How much is digitalization changing your work in terms of customer expectations?
It’s changing it a lot. We are competing with the experiences our customers have with Amazon or Apple, for instance. Let’s take Amazon as an example: The customer purchases something for 15 euros and can track their package’s exact location. This outstanding focus on the customer experience is Amazon’s core competence as an online retailer, in addition to logistics. And even though our core competence is something very different as a car manufacturer, the customer expects the same service from us. We are compared with the best, and this is justified to some extent. At the end of the day, customers have bought a product from us that costs thousands of euros. We have applied the ‘where is my package’ question to our own situation and provided an answer to it.
The core idea behind Customer Experience’s work is putting the spotlight on the customer and all of their needs. Regardless of how they get in contact with Opel, the customer should receive the service, products, or information they’re looking for. If this is successful, the customer experience will be the best it can be. Steve Jobs, the founder of Apple, was a pioneer when it came to the customer experience. His credo was, “You’ve got to start with the customer experience and work backwards to the technology.” This idea has received a further boost thanks to the increasing number of ‘touch points’ that have developed between companies and customers. Websites and online configurators, for example, have become a matter of course. And the opportunities to meet a customer’s expectations are equally extensive – as are the chances of falling short of them, should something go wrong.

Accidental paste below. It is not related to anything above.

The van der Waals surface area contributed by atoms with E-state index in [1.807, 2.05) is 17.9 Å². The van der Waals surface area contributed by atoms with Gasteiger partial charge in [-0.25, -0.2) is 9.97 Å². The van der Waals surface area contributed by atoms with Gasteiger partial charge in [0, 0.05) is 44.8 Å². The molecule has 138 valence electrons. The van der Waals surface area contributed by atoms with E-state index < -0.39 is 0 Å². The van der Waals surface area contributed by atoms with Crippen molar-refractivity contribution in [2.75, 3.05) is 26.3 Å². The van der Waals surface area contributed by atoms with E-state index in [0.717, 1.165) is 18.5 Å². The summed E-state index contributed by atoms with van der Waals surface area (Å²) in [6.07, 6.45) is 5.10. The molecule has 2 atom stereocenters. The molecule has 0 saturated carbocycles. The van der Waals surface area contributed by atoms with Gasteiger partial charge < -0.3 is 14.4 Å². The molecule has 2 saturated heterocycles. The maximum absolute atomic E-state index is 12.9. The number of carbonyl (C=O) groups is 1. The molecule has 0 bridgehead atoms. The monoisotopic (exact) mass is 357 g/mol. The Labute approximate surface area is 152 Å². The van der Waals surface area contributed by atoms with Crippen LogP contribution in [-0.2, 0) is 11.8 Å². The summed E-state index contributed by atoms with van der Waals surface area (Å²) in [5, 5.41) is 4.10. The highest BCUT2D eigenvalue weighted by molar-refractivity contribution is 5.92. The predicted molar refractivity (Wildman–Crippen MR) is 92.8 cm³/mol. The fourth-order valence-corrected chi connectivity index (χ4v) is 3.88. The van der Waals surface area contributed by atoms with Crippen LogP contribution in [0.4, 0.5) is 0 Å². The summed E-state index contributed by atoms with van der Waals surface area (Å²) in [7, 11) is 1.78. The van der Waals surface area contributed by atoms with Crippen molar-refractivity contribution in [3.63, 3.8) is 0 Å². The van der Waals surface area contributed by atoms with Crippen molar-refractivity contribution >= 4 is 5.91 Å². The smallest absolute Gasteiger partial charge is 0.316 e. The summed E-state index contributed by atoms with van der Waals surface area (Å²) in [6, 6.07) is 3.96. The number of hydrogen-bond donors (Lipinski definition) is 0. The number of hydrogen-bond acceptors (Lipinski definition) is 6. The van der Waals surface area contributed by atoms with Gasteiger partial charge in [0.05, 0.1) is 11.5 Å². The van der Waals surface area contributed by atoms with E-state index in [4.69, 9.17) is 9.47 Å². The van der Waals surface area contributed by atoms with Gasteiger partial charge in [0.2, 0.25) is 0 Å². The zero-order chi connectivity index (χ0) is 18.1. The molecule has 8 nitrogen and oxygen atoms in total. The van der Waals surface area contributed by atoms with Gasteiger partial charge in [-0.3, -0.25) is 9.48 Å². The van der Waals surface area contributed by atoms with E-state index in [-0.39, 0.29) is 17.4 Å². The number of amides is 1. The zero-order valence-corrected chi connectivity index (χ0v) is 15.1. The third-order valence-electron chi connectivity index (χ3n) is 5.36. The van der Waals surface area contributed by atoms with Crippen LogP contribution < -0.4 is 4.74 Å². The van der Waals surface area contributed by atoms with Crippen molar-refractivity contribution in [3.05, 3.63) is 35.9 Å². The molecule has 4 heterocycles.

And what answer did you come up with?
We keep our customers up to date on their vehicle. As soon as they have signed the contract, they receive an invitation to an online platform called ‘My Owner Center.’ We have defined four points at which we provide customers with information: We confirm the order, let them know when the car goes into production, and update them when it leaves the factory. The fourth and final step is sending them the date when the vehicle can be picked up from the dealership. But the best part is that the customer receives a video where they can watch their vehicle leaving the plant. The first buyers who had the chance to use this service in early 2017 gave us a clear indication of its success. They immediately wanted to share the video and their excitement with their friends on social media. And that’s the best result we could have hoped for, of course, because product recommendations from one friend to another can’t be beat!
Is this service available for all of the models?